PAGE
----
HC Deb 07 March 1962 vol 655 cc417-9

3.56 p.m.

Miss Joan Vickers (Plymouth, Devonport)

I beg to move, That leave be given to bring in a Bill to amend the law with respect to the guardianship and custody of infants. The reason for asking leave to bring in this Bill is because, by the common law of England, it is the father who is deemed to be the guardian of the child, and I should like to see equal guardianship, that is, that the mother should be able to be a guardian, too.

In a happy home the mother has an equal voice in how to bring up her family. But in many homes the mother does more than her fair share and takes more of the responsibility of bringing up the family; yet, by the common law of this country, she has no legal rights, only customary rights. For example, should her husband decide that the children should go to a particular school or church, even though there may have been an arrangement before marriage, the wife has no right to say that the child shall not go to that school or to that church. The husband has the legal right to make the decisions.

In this day and age travel is very much easier, and many people go overseas for jobs. There are, too, unfortunately, a number of women who are deserted by their husbands. They are still not regarded as legal guardians, even if they have no knowledge of the whereabouts of their husbands. A woman can work and keep the children, but should the husband return he can then claim—unless she has been to the courts—to exercise his right of guardianship over the children. In fact, in law, the father is entitled to the services of his infant children and to their earnings as long as they are living with him and being maintained by him. If he returns to his deserted wife after a certain number of years, particularly when the children are of earning age, he gets all the advantage.

There is one particular difficulty in regard to passports. These are still issued by virtue of the Royal Prerogative, and Regulation 4 (f) contained in Form A states: Children under 21 years of age may not be granted passport facilities without the consent of the legal guardian—that is the father—or if he is dead the mother, except where the applicant is married or in H.M. Forces. The form states that the mother, or any other person, claiming, during the lifetime of the father, to be the legal guardian must produce a court order committing the child to the custody of the mother or that other person. In other words, if the mother wishes to get a passport for her child in the absence of her husband she has to go to court and get the guardianship of the child before she can do so.

It seems strange that should a woman be widowed she automatically gets all these rights. It has been thought in the past that it may be difficult for a child to have two guardians, both mother and father, but, in fact, it is possible now for a child to have two guardians. The father has the right to appoint another guardian of his child should he wish to do so, and if he does not wish to make the mother the other guardian he can choose anybody else he likes.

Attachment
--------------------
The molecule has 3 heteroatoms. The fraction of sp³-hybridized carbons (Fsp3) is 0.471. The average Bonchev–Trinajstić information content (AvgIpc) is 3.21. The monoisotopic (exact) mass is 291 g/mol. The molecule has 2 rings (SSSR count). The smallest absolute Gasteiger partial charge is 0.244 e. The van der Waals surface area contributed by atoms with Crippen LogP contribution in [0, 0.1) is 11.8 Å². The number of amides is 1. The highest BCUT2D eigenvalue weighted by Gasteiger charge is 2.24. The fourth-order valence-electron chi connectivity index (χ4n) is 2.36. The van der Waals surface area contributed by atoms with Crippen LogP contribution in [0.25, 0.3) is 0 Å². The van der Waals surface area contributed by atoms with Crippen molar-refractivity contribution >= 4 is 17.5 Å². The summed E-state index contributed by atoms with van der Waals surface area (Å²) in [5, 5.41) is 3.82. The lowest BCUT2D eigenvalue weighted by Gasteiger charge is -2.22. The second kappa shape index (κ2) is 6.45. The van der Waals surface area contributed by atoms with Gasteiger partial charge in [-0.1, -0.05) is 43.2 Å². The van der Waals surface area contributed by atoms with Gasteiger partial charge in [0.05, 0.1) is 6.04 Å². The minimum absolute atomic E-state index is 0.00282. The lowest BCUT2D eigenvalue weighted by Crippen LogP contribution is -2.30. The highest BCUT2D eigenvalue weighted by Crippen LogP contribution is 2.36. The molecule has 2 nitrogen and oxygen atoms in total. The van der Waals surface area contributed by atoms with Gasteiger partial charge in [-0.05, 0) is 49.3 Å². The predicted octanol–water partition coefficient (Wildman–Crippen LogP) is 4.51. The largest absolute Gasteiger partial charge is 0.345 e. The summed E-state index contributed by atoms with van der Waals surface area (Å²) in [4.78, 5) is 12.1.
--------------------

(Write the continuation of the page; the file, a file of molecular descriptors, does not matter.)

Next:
One of the chief reasons why I want this facility for the mothers is that nowadays, particularly in school curricula, many educational tours are arranged overseas, and it is extremely difficult for the mother if she is anxious for her child to join one of these tours. She may have no idea of the whereabouts of her husband, and is therefore in difficulty in obtaining a passport, unless she applies to the court. Section 2 (1, c) of the Matrimonial Proceedings (Magistrates Courts) Act, 1960, says, that the court may make an order, where, by reason of impairment of the husband's earning capacity through age, illness, or disability of mind or body, it appears to the court reasonable in all the circumstances so to order, a provision that the wife shall pay to the husband such weekly sum not exceeding seven pounds ten shillings as the court considers reasonable… We have, therefore, reached a position in which a wife can be forced to keep her husband. Yet she still does not have the legal guardianship of her own children. Article 55 (c) of the Charter of the United Nations refers to the observance of human rights and fundamental freedom for all without distinction as to race, sex, language or religion. It is a question of obtaining for the married woman the guardianship of her child, and at present she can obtain that guardianship only by applying to the courts.

There is also the difficulty of the illegitimate child. As far as I can discover, under common law, the mother has no legal guardianship even over such a child. The Guardianship of Infants Act, 1925, modified the common law rights of the father to have the sole custody of his infant child, but it is limited by the phrase: where any proceeding is before any court. Section 2 of the Act gives the woman like powers to apply to the court as are possessed by the father, but she cannot have the guardianship unless she takes action when she is before the court. In other words, the mother has to establish her right to have the child by appealing to the court. I hope that the House will give me leave to bring in the Bill, which, I am sure, will solve many of the present difficulties.

Question put and agreed to.

Bill ordered to be brought in by Miss Joan Vickers, Mrs. Elizabeth Braddock, Mr. John Parker, Sir George Benson, Mrs. Evelyn Emmet, Mr. Geoffrey Johnson Smith and Mr. Jasper More.